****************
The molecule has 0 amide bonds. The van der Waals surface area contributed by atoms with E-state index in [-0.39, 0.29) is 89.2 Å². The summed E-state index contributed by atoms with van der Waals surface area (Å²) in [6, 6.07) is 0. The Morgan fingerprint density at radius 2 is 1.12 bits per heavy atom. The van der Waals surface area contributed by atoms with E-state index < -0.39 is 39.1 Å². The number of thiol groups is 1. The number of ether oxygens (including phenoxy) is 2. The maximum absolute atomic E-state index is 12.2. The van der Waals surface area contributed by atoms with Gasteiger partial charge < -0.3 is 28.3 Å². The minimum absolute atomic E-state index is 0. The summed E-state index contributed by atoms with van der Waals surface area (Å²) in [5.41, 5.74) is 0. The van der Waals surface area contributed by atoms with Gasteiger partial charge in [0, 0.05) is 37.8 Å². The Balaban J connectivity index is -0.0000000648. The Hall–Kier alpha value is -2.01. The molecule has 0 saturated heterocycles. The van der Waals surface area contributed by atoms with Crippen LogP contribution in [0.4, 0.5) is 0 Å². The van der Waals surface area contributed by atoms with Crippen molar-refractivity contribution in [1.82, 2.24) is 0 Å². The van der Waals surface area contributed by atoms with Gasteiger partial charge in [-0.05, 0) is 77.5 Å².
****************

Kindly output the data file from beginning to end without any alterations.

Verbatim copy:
The molecule has 0 amide bonds. The van der Waals surface area contributed by atoms with E-state index in [-0.39, 0.29) is 89.2 Å². The summed E-state index contributed by atoms with van der Waals surface area (Å²) in [6, 6.07) is 0. The Morgan fingerprint density at radius 2 is 1.12 bits per heavy atom. The van der Waals surface area contributed by atoms with E-state index < -0.39 is 39.1 Å². The number of thiol groups is 1. The number of ether oxygens (including phenoxy) is 2. The maximum absolute atomic E-state index is 12.2. The van der Waals surface area contributed by atoms with Gasteiger partial charge < -0.3 is 28.3 Å². The minimum absolute atomic E-state index is 0. The summed E-state index contributed by atoms with van der Waals surface area (Å²) in [5.41, 5.74) is 0. The van der Waals surface area contributed by atoms with Gasteiger partial charge in [0, 0.05) is 37.8 Å². The Balaban J connectivity index is -0.0000000648. The Hall–Kier alpha value is -2.01. The molecule has 0 saturated heterocycles. The van der Waals surface area contributed by atoms with Crippen LogP contribution in [0.4, 0.5) is 0 Å². The van der Waals surface area contributed by atoms with Crippen molar-refractivity contribution in [1.82, 2.24) is 0 Å². The van der Waals surface area contributed by atoms with Gasteiger partial charge in [-0.05, 0) is 77.5 Å².